The journey through recovery and healing after abuse is a long and winding one. It can even feel like a never-ending one…
Honestly, I get frustrated sometime too. I rage at the injustice and the pain of yet another anxiety attack, I despair and finding yet another trigger, I weep over yet another newly recovered memory. These instances become less frequent, but they seem to never truly disappear. The pain of abuse has changed us, forever.
I’m not looking for pity, I’m really not, but I’m constantly uneasy and every day it is
pretty much like getting up and going to war. Once I shift into the mindset of
‘Yeah, you’re alive. It’s tough. Let’s do what we can today,’ it’s easier.
There are still days where I have to drag myself forward.
Whoever tells you that abuse ends when the relationship ends is lying. But, luckily so is anyone who says that there is no hope.
A Commitment to Yourself, and Life
I had a conversation with someone recently who was frustrated because ‘nothing had fixed her yet’. When I probed a little deeper into the definition of ‘nothing’ I found out that she had joined some different groups and programs, but had never been an active participant in any of them.
That is the thing. Healing doesn’t happen, healing is something you DO!
There are many tools and resources to help you on your journey, but they cannot ever replace good old blood, sweat and tears. Joining a community like SwanWaters for validation and support is great, but if you never participate in any of the discussions, you are greatly limiting its potential benefit to your healing. You can read article after article on the topic of abuse and abuse recovery, but if you do not make the effort to understand it and relate it to your situation, it is not going to make any difference.
True, relating resources to yourself and your situation is hard work. It means confronting yourself, any bad behaviors you picked up along the way, dealing with your fears and standing up to the false programming. That is all pretty intense and possibly intimidating stuff. Yet, without commitment to this healing process, we are destined to repeat our mistakes.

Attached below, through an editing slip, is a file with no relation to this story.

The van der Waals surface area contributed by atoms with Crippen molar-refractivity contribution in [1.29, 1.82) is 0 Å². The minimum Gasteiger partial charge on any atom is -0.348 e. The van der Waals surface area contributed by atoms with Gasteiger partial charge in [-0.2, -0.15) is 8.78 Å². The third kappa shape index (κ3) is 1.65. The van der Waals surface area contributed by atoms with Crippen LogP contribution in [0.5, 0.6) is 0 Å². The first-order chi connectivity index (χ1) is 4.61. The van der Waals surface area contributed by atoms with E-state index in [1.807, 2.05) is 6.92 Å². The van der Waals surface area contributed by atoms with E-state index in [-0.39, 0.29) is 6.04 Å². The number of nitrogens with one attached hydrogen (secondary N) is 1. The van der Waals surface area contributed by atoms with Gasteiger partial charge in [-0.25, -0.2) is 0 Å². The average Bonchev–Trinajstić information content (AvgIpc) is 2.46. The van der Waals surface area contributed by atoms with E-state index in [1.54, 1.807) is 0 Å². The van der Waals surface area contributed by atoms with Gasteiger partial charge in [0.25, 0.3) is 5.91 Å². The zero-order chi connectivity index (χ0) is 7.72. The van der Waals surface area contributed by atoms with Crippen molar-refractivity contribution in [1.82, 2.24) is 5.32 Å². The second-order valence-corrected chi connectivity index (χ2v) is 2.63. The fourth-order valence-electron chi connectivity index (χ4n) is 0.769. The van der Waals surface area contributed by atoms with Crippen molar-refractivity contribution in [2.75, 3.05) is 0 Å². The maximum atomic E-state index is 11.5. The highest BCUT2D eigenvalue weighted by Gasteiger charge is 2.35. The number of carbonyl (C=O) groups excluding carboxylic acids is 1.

Manifestation and the Healing Journey
A proactive attitude and a drive to get better are essential to the success of your healing journey. Without them all the therapy, community support and reading are not going to make one iota of difference.
Your potential to heal from the abuse is unequivocally linked to your commitment to doing the work. This is manifestation and the power of thought at its core.
If you are going to sit around, waiting to ‘be healed’… you may as well wait for your fairy godmother.
I think that many people see manifestation as some sort magic short cut. If I just wish to be fixed really, really hard, it will magically appear.
I think manifestation is about knowing where you want to go and adopting a mindset that will get you there. In that sense the manifestation is merely the commitment to your goals, and it does not replace the journey toward healing.
Without a healing mindset you cannot heal, with it you will not stop until you do…
The Healing Mindset
So, what is my healing mindset? It is about my expectation and attitude toward my healing journey. Some days are easier than others, some topics are easier than others too… Here are the 9 statements that make up my healing mindset:
I want to heal and recover from the pain and trauma in my past.
I am not to blame for what happened to me, but I take responsibility for my healing.
I will kindly and gently confront myself and any bad behavioral traits I developed as a result of the abuse.
I will actively look for resources and support that work for me, and help me on my journey.
I commit to learning and internalizing information on abuse and recovery.
I will allow myself rest, and practice self-care.
I am committing to myself and life, and meeting the challenge of healing with a positive attitude.
I will forgive myself for not being perfect, for not recognizing the abuse sooner, for making mistakes, for having setbacks or struggles.
I will celebrate my victories!
Your list might be slightly different from mine, after all you need to find out what works for you (see point 4).
I just ask that you will always leave in ‘gently’, ‘with kindness’, ‘forgiveness’ and ‘celebrate my victories’. We survivors so often forget to apply those to ourselves (while we are masters of offering them to pretty much anyone else), and they are cornerstone concepts.
Good luck on your healing journey!